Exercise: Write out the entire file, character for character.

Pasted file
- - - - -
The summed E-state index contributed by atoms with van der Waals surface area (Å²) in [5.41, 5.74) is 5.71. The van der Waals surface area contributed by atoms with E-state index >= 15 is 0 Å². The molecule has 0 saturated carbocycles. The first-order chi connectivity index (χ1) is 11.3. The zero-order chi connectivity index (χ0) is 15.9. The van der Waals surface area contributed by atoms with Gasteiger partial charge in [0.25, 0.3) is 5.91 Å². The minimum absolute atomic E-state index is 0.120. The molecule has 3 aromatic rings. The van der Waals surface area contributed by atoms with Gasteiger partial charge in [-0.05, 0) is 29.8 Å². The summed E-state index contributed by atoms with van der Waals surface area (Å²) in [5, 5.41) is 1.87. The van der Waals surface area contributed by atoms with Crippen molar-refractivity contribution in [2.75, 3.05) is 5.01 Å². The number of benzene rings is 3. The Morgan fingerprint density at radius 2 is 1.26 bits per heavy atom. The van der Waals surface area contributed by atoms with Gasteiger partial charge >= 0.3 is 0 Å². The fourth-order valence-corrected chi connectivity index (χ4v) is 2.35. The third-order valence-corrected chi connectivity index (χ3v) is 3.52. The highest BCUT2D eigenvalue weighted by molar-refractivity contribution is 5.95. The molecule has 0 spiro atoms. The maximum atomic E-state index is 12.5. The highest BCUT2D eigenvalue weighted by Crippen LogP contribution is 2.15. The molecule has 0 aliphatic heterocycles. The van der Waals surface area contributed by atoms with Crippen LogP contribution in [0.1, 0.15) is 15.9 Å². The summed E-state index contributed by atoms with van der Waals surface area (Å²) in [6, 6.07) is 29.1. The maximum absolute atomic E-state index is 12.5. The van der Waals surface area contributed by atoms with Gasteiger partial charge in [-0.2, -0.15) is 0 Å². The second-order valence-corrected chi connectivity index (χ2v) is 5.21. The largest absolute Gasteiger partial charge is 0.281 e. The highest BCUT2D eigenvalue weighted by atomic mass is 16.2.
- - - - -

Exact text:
The summed E-state index contributed by atoms with van der Waals surface area (Å²) in [5.41, 5.74) is 5.71. The van der Waals surface area contributed by atoms with E-state index >= 15 is 0 Å². The molecule has 0 saturated carbocycles. The first-order chi connectivity index (χ1) is 11.3. The zero-order chi connectivity index (χ0) is 15.9. The van der Waals surface area contributed by atoms with Gasteiger partial charge in [0.25, 0.3) is 5.91 Å². The minimum absolute atomic E-state index is 0.120. The molecule has 3 aromatic rings. The van der Waals surface area contributed by atoms with Gasteiger partial charge in [-0.05, 0) is 29.8 Å². The summed E-state index contributed by atoms with van der Waals surface area (Å²) in [5, 5.41) is 1.87. The van der Waals surface area contributed by atoms with Crippen molar-refractivity contribution in [2.75, 3.05) is 5.01 Å². The number of benzene rings is 3. The Morgan fingerprint density at radius 2 is 1.26 bits per heavy atom. The van der Waals surface area contributed by atoms with Gasteiger partial charge >= 0.3 is 0 Å². The fourth-order valence-corrected chi connectivity index (χ4v) is 2.35. The third-order valence-corrected chi connectivity index (χ3v) is 3.52. The highest BCUT2D eigenvalue weighted by molar-refractivity contribution is 5.95. The molecule has 0 spiro atoms. The maximum atomic E-state index is 12.5. The highest BCUT2D eigenvalue weighted by Crippen LogP contribution is 2.15. The molecule has 0 aliphatic heterocycles. The van der Waals surface area contributed by atoms with Crippen LogP contribution in [0.1, 0.15) is 15.9 Å². The summed E-state index contributed by atoms with van der Waals surface area (Å²) in [6, 6.07) is 29.1. The maximum absolute atomic E-state index is 12.5. The van der Waals surface area contributed by atoms with Gasteiger partial charge in [-0.2, -0.15) is 0 Å². The second-order valence-corrected chi connectivity index (χ2v) is 5.21. The largest absolute Gasteiger partial charge is 0.281 e. The highest BCUT2D eigenvalue weighted by atomic mass is 16.2.